Lately, it’s become fashionable for leaders to talk about healthy turnover. I hear things like “we’re not losing our best people, just those who aren’t really engaged.” As I listen to these conversations, it sounds like healthy rationalization — a way to avoid feeling bad about the consequences of a disengaged workforce. These statements could have some credibility if 70% of most companies’ workforces weren’t disengaged. However, given the reality, it’s just not a convincing proposition.
Now, to make matters worse, fairly frequent movement by employees is becoming acceptable in the recruiting market. This means that an individual who is not happy can risk a couple of job moves without damaging his resume. This point is brought out in a recent Wall Street Journal column, Can You Make a Workplace U-turn? The column goes on to quote a Korn Ferry International executive who says that “it is increasingly easy to make mistakes matching people to jobs.” Thus, the logic follows, expect bad hires, expect low engagement, expect turnover.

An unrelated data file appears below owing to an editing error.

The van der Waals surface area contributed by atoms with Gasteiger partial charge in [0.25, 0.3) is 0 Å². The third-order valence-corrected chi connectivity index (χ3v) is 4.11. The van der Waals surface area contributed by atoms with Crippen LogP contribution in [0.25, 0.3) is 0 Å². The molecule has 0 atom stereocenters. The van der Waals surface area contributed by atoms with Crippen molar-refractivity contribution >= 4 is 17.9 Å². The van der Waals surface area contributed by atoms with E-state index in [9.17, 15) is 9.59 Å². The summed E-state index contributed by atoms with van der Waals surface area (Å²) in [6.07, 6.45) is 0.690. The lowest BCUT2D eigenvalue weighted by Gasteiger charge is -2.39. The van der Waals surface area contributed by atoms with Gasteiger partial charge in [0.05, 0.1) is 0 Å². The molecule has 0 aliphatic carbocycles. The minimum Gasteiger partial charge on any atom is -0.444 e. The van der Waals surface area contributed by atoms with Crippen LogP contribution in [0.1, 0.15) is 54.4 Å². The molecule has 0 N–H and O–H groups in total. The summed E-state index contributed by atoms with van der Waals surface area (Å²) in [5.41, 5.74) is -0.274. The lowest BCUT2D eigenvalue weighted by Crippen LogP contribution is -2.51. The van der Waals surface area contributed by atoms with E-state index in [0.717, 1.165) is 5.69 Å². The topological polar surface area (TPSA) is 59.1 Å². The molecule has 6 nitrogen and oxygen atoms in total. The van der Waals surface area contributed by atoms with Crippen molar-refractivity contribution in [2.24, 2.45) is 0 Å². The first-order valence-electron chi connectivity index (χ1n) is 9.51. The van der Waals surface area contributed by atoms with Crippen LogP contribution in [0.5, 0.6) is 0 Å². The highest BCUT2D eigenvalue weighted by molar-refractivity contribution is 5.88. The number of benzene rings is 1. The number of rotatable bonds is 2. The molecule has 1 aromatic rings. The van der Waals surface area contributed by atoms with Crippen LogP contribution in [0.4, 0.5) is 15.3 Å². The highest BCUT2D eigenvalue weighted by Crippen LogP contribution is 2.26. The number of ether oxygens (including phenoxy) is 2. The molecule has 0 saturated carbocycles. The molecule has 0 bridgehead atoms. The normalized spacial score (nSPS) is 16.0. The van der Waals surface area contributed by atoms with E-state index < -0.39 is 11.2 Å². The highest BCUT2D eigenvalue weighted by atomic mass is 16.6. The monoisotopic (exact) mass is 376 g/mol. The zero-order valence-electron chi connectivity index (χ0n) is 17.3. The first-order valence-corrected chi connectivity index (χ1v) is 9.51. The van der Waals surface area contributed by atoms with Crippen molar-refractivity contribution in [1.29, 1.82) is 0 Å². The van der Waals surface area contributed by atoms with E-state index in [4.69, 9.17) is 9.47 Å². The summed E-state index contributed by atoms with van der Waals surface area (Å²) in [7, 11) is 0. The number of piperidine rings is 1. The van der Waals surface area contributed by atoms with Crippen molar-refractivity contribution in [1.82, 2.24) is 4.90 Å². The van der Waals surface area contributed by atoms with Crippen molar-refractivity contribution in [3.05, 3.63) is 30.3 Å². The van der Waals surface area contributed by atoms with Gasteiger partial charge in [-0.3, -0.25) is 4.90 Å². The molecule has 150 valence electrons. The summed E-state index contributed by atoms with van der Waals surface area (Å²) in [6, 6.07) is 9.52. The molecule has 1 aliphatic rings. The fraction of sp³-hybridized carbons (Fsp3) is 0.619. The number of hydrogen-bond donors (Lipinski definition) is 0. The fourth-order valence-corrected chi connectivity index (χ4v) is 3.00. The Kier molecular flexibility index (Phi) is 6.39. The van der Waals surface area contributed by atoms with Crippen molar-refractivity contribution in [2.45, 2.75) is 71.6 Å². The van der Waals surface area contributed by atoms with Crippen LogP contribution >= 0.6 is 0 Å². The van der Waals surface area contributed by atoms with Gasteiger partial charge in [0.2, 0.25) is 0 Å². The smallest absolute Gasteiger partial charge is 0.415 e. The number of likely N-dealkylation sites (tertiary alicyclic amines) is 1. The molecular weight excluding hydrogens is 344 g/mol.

OK, enough! It is not hard to match people to jobs properly. Companies just don’t do it well. They ignore available tools such as personality, relationship and competency-based assessments. They also neglect to develop reliable inventories of critical behaviors of high performers in the jobs, including the knowledge, skills, abilities and personality traits that underlie these behaviors. The result: the wrong people in the wrong jobs, or more tragically, the right people in the right jobs with the wrong managers.
It’s time to end this vicious cycle. High turnover of knowledge workers is not healthy — period. Low employee engagement among knowledge workers is not acceptable — period. We have the tools to get off this treadmill. The great companies of the future will use them.